Patch Adams is determined to become a medical doctor because he enjoys helping people. Unfortunately, the medical and scientific community does not appreciate his methods of healing the sick, while the actual patients, medical professors, and hospital nurses all appreciate the work *he* can do, because they are unable to do it.Written by
Ari Herzog <firstname.lastname@example.org>
During filming, Robin Williams and the rest of the cast and crew worked closely with the Make-A-Wish Foundation to fulfill the fantasies of several children who were at the time undergoing cancer treatment. The children appeared with Williams in scenes at the pediatric ward. See more »
Patch says that humans are the only organisms on Earth that kill their own kind. This is not the case. Chimpanzees also do this, for example. In fact, it's much harder to find a species that doesn't kill its own kind than one that does. See more »
Hunter Patch Adams:
Now you have the ability to keep me from graduating. You can keep me from getting the title and the white coat. But you can't control my spirit, gentlemen. You can't keep me from learning, you can't keep me from studying. So you have a choice: you can have me as a professional colleague, passionate, or you can have me as an outspoken outsider, still adament. Either way I'll probably still be viewed as a thorn. But I promise you one thing: I am a thorn that will not go away
Is that all?
Hunter Patch Adams:
I hope ...
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There are a lot of sugary clichés I use - in a nice way - to describe this story about a doctor with a good heart who truly believes in the healing power of laughter. Based on a real-life person (who looks a lot wackier than Robin Williams, who plays him in this movie), the story has its usual rebel fights-the- straight-laced-establishment cliché but is a warm, sentimental film that can't help but make you feel really good when it's all over. It's hardly all sugar, either, as there are not only frustrations but an immensely-shocking tragedy in here.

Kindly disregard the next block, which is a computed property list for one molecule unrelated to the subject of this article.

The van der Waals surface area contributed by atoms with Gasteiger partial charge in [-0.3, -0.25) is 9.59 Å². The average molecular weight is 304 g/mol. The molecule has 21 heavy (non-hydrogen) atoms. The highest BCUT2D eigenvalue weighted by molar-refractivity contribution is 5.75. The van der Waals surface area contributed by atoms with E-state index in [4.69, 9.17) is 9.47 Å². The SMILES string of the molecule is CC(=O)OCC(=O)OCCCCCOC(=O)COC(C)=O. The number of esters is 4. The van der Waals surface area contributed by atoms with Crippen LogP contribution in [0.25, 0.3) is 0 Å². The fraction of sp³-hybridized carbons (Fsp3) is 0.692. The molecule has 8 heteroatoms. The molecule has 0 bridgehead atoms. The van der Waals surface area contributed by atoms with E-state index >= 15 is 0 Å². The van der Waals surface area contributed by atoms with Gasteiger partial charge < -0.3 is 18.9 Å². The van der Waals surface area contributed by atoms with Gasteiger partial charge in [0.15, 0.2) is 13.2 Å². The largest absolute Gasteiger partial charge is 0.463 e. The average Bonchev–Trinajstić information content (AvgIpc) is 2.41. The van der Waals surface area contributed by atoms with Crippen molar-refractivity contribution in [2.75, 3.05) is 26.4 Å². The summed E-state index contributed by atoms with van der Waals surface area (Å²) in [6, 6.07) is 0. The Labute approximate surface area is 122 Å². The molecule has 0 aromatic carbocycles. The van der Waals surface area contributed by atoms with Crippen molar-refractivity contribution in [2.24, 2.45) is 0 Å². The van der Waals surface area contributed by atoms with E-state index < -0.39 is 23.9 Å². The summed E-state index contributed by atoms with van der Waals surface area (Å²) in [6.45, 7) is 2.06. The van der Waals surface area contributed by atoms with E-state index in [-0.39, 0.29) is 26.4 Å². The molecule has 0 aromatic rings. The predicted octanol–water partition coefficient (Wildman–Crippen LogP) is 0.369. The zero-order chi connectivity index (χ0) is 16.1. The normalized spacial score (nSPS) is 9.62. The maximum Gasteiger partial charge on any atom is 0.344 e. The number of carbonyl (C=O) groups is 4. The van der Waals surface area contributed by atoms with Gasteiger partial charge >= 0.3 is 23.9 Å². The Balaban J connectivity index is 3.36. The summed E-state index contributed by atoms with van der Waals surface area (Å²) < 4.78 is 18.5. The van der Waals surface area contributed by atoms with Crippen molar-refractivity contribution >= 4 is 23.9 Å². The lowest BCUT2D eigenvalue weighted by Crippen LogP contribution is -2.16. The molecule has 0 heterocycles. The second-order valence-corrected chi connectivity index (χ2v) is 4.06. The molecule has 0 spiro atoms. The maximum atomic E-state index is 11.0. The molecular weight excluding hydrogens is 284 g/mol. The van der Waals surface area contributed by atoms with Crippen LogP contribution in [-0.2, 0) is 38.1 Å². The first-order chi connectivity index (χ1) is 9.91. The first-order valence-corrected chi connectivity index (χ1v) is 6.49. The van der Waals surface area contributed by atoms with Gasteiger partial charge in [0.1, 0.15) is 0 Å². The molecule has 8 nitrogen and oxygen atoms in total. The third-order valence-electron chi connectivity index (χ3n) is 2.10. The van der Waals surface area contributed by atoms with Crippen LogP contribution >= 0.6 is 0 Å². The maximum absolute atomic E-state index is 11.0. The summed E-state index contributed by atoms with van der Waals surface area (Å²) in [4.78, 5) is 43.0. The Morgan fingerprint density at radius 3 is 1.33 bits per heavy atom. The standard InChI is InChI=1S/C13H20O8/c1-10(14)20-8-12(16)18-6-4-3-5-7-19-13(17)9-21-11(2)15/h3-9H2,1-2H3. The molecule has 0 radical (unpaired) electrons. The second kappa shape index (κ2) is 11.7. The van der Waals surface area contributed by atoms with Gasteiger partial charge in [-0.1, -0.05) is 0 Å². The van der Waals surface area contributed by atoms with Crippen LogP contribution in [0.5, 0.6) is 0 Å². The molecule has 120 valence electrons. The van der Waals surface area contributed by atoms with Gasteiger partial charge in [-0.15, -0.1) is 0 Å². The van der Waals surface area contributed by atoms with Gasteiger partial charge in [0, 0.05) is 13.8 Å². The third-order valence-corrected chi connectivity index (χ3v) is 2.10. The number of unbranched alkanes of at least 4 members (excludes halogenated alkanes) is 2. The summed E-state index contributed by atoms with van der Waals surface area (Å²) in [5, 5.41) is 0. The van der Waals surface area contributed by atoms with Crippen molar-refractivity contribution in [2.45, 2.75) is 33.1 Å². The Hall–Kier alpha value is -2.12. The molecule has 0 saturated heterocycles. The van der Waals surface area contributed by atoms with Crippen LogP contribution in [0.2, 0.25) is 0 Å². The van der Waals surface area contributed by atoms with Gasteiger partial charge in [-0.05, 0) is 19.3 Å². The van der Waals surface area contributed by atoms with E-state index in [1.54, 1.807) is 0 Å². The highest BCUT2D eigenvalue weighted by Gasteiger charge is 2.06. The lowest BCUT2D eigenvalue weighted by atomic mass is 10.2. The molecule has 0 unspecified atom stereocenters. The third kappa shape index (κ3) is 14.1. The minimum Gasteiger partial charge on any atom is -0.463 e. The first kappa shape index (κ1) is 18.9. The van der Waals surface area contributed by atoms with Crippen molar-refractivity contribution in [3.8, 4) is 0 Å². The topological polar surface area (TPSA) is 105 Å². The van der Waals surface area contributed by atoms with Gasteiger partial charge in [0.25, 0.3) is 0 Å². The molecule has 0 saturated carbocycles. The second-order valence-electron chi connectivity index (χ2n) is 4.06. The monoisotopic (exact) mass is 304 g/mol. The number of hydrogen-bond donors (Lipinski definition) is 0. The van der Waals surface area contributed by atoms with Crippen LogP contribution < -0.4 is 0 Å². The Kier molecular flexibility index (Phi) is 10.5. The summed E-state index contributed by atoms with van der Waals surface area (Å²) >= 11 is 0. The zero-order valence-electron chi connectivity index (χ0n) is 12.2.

For a nice "family" movie, the profanity and sexual innuendos are a little much, so I don't think is one for the kids. (They wouldn't like it anyway.) Adults shouldn't mind. The language isn't that bad, anyway.
"Patch's" remedy for not only sickness but to get-the-girl is humor. It takes him awhile but he softens the hard-shell woman he's after (Monica Potter) and even the super stiff-ass roommate (Philip Seymour Hoffman) in the end. This film is tailor-made for Williams and his great sense of humor and ability to ad-lib. He has a lot of funny lines in here.
There is one little kid in here who's smile is one of the best I've ever seen on a human being, and I wish the boy had more scenes. The touches of sentimentality he brings, along with the laughter, is wonderful to see and heart- warming, to say the least. This is an inspiring story with comedy and romance and drama. That's what makes it so effective: a good combination of genres. One minute you're laughing, a few minutes later you have tears in your eyes.
A wonderful story, nicely acted and nicely told.
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